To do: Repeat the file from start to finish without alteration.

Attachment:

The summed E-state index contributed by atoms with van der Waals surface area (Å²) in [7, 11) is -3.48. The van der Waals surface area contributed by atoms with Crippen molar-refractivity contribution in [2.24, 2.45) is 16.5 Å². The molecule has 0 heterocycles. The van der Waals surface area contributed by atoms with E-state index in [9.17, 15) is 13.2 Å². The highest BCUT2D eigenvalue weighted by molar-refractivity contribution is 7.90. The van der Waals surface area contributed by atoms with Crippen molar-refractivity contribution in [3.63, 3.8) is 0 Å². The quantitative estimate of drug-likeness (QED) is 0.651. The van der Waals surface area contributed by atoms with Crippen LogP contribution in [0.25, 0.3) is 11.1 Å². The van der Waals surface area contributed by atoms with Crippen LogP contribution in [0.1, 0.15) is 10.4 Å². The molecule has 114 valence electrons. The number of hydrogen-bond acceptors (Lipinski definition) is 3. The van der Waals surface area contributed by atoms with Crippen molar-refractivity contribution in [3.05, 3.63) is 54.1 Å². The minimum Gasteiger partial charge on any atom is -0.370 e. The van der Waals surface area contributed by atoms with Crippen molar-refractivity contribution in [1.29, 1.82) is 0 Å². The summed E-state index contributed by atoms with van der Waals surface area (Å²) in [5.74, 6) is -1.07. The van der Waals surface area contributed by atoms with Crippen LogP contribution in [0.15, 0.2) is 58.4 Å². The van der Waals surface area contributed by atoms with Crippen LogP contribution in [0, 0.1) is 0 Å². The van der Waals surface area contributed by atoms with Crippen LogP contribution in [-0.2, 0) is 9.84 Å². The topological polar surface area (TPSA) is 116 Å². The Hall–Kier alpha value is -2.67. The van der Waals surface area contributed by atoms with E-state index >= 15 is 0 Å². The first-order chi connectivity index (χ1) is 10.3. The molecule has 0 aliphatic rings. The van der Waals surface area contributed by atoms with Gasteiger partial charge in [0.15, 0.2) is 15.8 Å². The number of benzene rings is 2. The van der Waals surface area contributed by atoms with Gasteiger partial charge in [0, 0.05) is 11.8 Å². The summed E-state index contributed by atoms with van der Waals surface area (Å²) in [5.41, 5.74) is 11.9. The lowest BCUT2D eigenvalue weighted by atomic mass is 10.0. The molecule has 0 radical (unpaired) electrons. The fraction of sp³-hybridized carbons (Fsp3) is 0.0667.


The summed E-state index contributed by atoms with van der Waals surface area (Å²) in [7, 11) is -3.48. The van der Waals surface area contributed by atoms with Crippen molar-refractivity contribution in [2.24, 2.45) is 16.5 Å². The molecule has 0 heterocycles. The van der Waals surface area contributed by atoms with E-state index in [9.17, 15) is 13.2 Å². The highest BCUT2D eigenvalue weighted by molar-refractivity contribution is 7.90. The van der Waals surface area contributed by atoms with Crippen molar-refractivity contribution in [3.63, 3.8) is 0 Å². The quantitative estimate of drug-likeness (QED) is 0.651. The van der Waals surface area contributed by atoms with Crippen LogP contribution in [0.25, 0.3) is 11.1 Å². The van der Waals surface area contributed by atoms with Crippen LogP contribution in [0.1, 0.15) is 10.4 Å². The molecule has 114 valence electrons. The number of hydrogen-bond acceptors (Lipinski definition) is 3. The van der Waals surface area contributed by atoms with Crippen molar-refractivity contribution in [3.05, 3.63) is 54.1 Å². The minimum Gasteiger partial charge on any atom is -0.370 e. The van der Waals surface area contributed by atoms with Crippen molar-refractivity contribution in [1.29, 1.82) is 0 Å². The summed E-state index contributed by atoms with van der Waals surface area (Å²) in [5.74, 6) is -1.07. The van der Waals surface area contributed by atoms with Crippen LogP contribution in [0.15, 0.2) is 58.4 Å². The van der Waals surface area contributed by atoms with Crippen LogP contribution in [0, 0.1) is 0 Å². The van der Waals surface area contributed by atoms with Crippen LogP contribution in [-0.2, 0) is 9.84 Å². The topological polar surface area (TPSA) is 116 Å². The Hall–Kier alpha value is -2.67. The van der Waals surface area contributed by atoms with E-state index >= 15 is 0 Å². The first-order chi connectivity index (χ1) is 10.3. The molecule has 0 aliphatic rings. The van der Waals surface area contributed by atoms with Gasteiger partial charge in [0.15, 0.2) is 15.8 Å². The number of benzene rings is 2. The van der Waals surface area contributed by atoms with Gasteiger partial charge in [0, 0.05) is 11.8 Å². The summed E-state index contributed by atoms with van der Waals surface area (Å²) in [5.41, 5.74) is 11.9. The lowest BCUT2D eigenvalue weighted by atomic mass is 10.0. The molecule has 0 radical (unpaired) electrons. The fraction of sp³-hybridized carbons (Fsp3) is 0.0667.